Where the Trains Turn November 19, 2014 Where the Trains Turn Pasi Ilmari Jääskeläinen His imagination runs wild. The Walk November 12, 2014 The Walk Dennis Etchison Creative differences can be brutal. Where the Lost Things Are November 5, 2014 Where the Lost Things Are Rudy Rucker and Terry Bisson Everything has to wind up somewhere. A Kiss with Teeth October 29, 2014 A Kiss with Teeth Max Gladstone Happy Halloween.
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Showing posts by: Sam Weber click to see Sam Weber's profile
Thu
Feb 3 2011 11:08am

Joker and Iconoclast

Joker and Iconoclast by Sam Weber

Although there are many highlights in what is consistently an entertaining show, the season two’s “Pop Goes The Joker” is without a doubt my favorite moment in Adam West-era Batman. As a kid, anything about art interested me… and in the post-Batman Returns fever of the early nineties, anything involving Batman was even better.

Perhaps my favorite thing about the show, however little I realized it at the time, was the lighthearted glimpse it offered us into the 1960s. For all of its camp and saccharine dialogue, the series has always existed for me as an artifact of a time and place that I have only ever known through books or television.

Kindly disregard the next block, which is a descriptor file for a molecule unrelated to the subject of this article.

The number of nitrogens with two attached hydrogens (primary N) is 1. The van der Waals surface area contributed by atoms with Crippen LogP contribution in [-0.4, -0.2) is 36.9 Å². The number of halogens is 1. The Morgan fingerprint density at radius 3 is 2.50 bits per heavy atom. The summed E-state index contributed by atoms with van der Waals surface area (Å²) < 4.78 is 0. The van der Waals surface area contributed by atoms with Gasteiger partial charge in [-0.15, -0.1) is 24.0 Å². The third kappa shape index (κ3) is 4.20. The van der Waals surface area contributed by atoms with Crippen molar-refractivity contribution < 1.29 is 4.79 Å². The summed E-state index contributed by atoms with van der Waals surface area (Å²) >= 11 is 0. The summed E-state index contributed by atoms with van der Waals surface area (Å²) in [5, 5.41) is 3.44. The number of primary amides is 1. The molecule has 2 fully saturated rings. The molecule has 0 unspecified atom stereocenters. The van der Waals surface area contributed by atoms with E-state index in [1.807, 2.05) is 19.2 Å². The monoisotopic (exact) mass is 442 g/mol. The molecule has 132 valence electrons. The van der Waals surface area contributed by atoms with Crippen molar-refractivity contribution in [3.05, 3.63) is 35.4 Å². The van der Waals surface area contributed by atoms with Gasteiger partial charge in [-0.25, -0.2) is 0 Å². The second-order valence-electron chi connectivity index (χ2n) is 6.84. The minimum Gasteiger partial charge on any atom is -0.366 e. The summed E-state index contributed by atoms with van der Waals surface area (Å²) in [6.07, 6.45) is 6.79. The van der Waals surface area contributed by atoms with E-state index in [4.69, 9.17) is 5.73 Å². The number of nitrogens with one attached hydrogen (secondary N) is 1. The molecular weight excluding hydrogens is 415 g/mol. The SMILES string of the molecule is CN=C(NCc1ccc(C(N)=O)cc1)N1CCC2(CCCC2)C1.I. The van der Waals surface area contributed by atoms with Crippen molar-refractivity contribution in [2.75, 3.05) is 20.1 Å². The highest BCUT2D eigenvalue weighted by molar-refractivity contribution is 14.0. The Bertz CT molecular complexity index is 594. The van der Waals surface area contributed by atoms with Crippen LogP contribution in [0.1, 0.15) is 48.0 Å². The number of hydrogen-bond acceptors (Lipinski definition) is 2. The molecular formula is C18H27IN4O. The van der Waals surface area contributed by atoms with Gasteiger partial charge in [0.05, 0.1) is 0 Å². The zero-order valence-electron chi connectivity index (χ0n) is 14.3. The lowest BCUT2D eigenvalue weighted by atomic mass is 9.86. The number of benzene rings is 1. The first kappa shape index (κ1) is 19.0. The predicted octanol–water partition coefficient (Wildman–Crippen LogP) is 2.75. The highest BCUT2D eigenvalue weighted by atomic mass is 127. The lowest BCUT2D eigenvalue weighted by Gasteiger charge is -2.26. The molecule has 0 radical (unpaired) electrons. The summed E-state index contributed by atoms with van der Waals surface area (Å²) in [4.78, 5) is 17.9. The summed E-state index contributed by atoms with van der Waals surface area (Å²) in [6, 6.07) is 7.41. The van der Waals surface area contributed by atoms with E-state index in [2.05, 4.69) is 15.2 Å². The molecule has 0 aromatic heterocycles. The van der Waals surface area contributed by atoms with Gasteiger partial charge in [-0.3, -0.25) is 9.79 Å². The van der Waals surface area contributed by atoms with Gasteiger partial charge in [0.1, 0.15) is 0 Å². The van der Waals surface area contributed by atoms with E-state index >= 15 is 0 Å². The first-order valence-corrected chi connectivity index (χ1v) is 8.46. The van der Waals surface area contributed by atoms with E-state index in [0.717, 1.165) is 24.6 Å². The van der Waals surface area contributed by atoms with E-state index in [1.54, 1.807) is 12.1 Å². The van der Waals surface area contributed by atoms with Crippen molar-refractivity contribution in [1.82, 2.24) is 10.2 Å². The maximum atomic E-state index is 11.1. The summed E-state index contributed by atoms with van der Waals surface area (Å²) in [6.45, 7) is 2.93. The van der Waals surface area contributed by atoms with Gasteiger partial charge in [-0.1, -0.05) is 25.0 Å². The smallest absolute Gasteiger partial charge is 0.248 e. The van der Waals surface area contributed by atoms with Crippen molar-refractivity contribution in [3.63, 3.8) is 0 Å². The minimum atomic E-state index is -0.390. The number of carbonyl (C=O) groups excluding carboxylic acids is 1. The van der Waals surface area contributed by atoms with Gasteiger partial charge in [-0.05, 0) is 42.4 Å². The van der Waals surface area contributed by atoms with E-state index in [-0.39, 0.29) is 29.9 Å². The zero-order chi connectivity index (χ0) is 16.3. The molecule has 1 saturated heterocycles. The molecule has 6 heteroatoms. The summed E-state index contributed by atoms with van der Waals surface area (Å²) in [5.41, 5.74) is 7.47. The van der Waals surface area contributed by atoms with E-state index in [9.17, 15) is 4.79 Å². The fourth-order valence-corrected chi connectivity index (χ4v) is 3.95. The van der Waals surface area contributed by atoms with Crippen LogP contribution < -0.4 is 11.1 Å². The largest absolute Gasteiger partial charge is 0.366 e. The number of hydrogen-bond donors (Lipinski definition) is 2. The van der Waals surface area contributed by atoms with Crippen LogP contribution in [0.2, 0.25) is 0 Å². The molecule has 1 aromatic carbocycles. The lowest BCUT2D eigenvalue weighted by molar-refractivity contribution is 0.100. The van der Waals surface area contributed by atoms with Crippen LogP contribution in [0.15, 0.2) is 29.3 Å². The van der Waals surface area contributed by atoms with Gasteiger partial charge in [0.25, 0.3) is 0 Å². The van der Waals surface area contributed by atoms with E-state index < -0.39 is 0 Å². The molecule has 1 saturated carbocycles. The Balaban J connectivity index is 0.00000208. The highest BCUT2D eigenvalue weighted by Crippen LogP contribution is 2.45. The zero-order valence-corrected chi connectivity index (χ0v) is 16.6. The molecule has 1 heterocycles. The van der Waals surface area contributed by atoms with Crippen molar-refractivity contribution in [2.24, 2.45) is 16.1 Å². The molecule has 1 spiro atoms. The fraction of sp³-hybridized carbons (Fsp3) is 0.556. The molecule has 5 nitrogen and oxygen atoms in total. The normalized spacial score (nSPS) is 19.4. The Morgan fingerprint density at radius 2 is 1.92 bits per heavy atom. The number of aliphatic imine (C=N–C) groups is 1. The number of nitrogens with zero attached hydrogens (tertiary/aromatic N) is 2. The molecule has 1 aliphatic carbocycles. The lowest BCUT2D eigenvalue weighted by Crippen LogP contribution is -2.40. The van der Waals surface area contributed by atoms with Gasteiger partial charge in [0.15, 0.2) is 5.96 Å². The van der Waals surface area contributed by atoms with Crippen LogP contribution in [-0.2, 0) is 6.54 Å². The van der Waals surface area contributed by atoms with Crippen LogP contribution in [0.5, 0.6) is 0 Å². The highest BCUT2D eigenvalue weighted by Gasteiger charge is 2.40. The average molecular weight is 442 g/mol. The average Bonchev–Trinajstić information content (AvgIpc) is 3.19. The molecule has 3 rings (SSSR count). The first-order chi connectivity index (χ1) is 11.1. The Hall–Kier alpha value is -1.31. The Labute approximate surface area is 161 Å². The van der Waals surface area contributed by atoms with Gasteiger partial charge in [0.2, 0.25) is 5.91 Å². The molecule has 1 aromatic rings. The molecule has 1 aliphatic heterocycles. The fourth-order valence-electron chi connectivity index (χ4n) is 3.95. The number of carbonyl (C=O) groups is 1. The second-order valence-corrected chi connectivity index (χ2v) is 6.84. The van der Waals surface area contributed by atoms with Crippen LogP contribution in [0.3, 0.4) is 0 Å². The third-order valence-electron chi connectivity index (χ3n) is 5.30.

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Wed
Jan 19 2011 10:49am

Sam Weber on the ebook cover for Brandon Sanderson’s Mistborn Trilogy

Mistborn Trilogy ebook art by Sam Weber

It’s a challenge to distill an entire trilogy, especially one as good as Mistborn, into a single picture. No idea seems to do the content justice, and every sketch can feel like a compromise. I can recall reading the novels and thinking naively how easy it was going to be to come up with a cover. Sanderson, after all, seems to write like a picture maker, with description and language that suggests more than a casual familiarity with the visual arts. He even writes from an artist’s point of view, quite convincingly I might add, in his recent novel The Way of Kings. To a pictorially oriented person like myself, the effect is palpable, each chapter begs to be illustrated. And in Mistborn everything, both alien and ordinary, is brought to life effortlessly, the fantastic envisioned with the precision and clarity of the familiar and the mundane made wonderful as if seen for the first time.

[Full art after the cut]